And besides all marketing texting – customer satisfaction is not generated in SFA-based processes. According to the famous Einstein quote “we measure what’s easy to be measured”, we “process, what’s easy to be processed”.
A paper from business economics at the University of Saarbrücken about Analytic CRM describes the whole complex of customer satisfaction in just TWO sentences:
The satisfaction of a customer is hard to analyze. Most estimates are based on the subjective perception of employees or on questionnaires filled out by the customer.
Which is a description for: “we don’t analyze it (customer satisfaction) because we don’t know how, and if we would do, the result is dubious because perception is subjective and our (sales) employees and the customer cannot be trusted.”
This attitude is quite common throughout the industry (and of course will get an own article).
To summarize the above we can say, that from a customer point-of-view just about a third (don’t want to be too pessimistic) of all CRM/SFA projects is seen as a success. That means that about 12 billion US$ had been invested without getting the expected return! Twelve billion US$ of Disappointment!
If you made it up to here, you probably (and for good reason) ask: “Well – what’s the whole point in reading this? All of the above are primarily no-brainers”.
The point is that they ARE no-brainers merely for many years and nothing has changed!
I can go to any company with a SFA solution and ask three simple questions, important in any sales project and taught in every better sales training. And you won’t get the answers neither from the SFA and nor from most sales reps, and even if so, you would get different answers all the time.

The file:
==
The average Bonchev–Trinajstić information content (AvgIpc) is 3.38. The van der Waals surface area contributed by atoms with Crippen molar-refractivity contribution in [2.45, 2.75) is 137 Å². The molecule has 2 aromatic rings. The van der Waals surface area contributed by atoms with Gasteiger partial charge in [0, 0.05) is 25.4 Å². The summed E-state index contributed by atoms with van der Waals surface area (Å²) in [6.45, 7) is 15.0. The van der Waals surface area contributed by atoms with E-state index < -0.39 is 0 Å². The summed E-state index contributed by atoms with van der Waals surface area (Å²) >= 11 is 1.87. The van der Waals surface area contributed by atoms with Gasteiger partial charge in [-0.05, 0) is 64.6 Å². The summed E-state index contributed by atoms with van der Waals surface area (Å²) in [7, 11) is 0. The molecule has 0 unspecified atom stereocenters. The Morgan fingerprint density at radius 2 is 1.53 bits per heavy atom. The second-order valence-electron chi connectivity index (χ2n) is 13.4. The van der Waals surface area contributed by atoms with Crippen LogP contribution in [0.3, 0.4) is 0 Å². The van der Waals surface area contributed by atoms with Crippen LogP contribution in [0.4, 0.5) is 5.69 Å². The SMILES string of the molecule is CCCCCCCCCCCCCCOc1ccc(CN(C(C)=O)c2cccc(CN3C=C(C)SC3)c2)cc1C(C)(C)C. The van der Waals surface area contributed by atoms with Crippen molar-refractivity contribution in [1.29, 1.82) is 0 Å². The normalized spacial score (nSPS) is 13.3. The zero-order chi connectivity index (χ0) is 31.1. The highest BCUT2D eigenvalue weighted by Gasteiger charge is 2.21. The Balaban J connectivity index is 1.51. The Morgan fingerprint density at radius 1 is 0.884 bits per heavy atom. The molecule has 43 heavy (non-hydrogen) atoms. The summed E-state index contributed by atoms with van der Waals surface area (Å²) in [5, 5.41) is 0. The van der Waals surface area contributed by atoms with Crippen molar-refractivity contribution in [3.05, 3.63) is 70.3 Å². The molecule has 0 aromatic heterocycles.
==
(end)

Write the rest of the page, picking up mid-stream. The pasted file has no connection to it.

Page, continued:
Successful selling is not a technical problem that can be solved using a SFA! The technical issues are solved for years and the success of SFA or CRM is not bound to BYOD, Cloud, …aaS or what so ever!
Successful sales depend on many factors that cannot be controlled by or mapped on a process or sometimes not even from within the company. Ask your most successful sales reps at SAP what they sell in the first place – and the answer won’t be “software” (or licenses, service, PS, etc.)!
In my next articles I will describe in detail the major non-tec but sales success relevant topics.
Failed CRM/SFA projects are a result of hard to hold promises (vendor), wrong expectations (customer) and, not to forget, bad project management. Besides the indisputable advantages of a CRM solution in operational environments, it will obviously fail when a formal process-based approach is used in Sales. Customer satisfaction in CRM/SFA project will only get better, when both parties take a step back and have a sober look. AND (and that’s the real punch line) better integrate the Sales department into the project.
If you can’t get Sales in the boat, SFA is promised to fail!
Thanks for reading and hope to see you next time